however, contrary to what some have insinuated, the enforcement of policy
and hosting absolutely *does not* hurt creativity or volunteerism - and by
no means does it reduce likelihood of new projects coming under the OWASP

Allow me to cite a few examples.

1) Apache Software Foundation - The Apache Software Foundation is arguably
one of the most successful open source organizations of all time. The
foundation has a tough onboarding process for new projects to become part
of ASF proper, however the entry point for podling and incubator projects
is much lower. Additionally, projects branded under the Apache umbrella
must be hosted at Apache's hosting, using Apache branded tools for
development and documentation and share a common template for front

2) Applie - Though not open source, the Apple Store model has proven itself
time and again as a viable model for quality control and reliability.
Though they have executed very poorly on the model at times - the 2
cornerstones of the Apple Store (Quality and Reliability) are paramount in
this industry. We ask people to use our libraries to secure their code -
use our tools to test their applications - use our documents as foundations
for application security initiatives.  Without stringent quality control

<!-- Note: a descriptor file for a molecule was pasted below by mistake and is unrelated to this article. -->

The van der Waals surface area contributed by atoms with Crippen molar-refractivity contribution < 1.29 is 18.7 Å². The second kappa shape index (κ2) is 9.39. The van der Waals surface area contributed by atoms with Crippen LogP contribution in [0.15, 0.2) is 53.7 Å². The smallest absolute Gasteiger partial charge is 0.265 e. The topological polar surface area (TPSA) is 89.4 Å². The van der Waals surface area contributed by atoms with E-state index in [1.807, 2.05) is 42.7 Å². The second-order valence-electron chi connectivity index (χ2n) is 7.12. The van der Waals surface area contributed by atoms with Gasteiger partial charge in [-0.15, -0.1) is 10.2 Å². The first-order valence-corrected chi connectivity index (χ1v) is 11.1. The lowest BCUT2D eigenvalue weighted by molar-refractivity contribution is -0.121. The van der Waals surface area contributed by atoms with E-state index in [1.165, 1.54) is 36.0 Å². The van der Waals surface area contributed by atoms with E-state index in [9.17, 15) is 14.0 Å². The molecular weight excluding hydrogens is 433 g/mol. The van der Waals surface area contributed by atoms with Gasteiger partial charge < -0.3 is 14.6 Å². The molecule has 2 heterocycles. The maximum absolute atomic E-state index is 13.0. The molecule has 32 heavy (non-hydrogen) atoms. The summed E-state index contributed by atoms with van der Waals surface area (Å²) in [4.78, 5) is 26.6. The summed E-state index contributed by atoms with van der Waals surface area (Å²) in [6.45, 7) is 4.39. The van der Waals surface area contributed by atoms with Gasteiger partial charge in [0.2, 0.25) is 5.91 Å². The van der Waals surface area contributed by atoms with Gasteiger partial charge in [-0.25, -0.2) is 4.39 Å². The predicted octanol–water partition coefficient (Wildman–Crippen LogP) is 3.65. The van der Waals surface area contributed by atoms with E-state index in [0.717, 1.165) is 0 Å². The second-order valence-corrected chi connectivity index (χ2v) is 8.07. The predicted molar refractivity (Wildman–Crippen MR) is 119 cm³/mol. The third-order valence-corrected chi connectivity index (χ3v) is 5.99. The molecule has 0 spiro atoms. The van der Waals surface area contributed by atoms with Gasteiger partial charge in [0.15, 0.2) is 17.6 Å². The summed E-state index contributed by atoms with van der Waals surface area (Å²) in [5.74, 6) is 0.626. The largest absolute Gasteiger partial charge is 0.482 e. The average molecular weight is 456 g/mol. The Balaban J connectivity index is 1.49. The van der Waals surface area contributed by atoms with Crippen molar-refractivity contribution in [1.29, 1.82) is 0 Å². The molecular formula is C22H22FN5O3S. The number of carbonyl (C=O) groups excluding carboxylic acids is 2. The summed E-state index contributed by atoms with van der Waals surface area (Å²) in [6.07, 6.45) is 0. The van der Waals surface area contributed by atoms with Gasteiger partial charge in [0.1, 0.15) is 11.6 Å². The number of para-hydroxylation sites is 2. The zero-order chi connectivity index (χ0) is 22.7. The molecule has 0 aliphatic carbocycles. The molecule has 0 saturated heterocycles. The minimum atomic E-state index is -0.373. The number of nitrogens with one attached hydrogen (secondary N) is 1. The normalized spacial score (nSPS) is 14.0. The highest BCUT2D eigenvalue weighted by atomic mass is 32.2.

processes and a high degree of reliability among those things there is
nothing to separate OWASP from anyone else aside from our name - and all it
takes is one bad seed to ruin that.

Would you really have the audacity to claim that *either* of the above
examples have slowed down innovation for their developers - or that the
user's have suffered as a direct result of the controls that they have put
in place and enforced?

> I am bring this to the attention of Project "Leaders" on the "Leaders"
> Mailing List because they collectivity believe that this poor decision
> impacts their contribution to "make things better and further the
> mission".

As has been pointed out - time and time and time again Christian; there was
a long period of time between when we as the GPC voted and made our
decision and when we signed a contract with SourceForge. Our decision was
made public and up for debate and conversation for months without so much
as a squeak or peep from anyone. As soon as the decision became final is
when people started throwing around feedback contrary to our decision. The
big difference is that even though Mark may not see eye to eye with us, or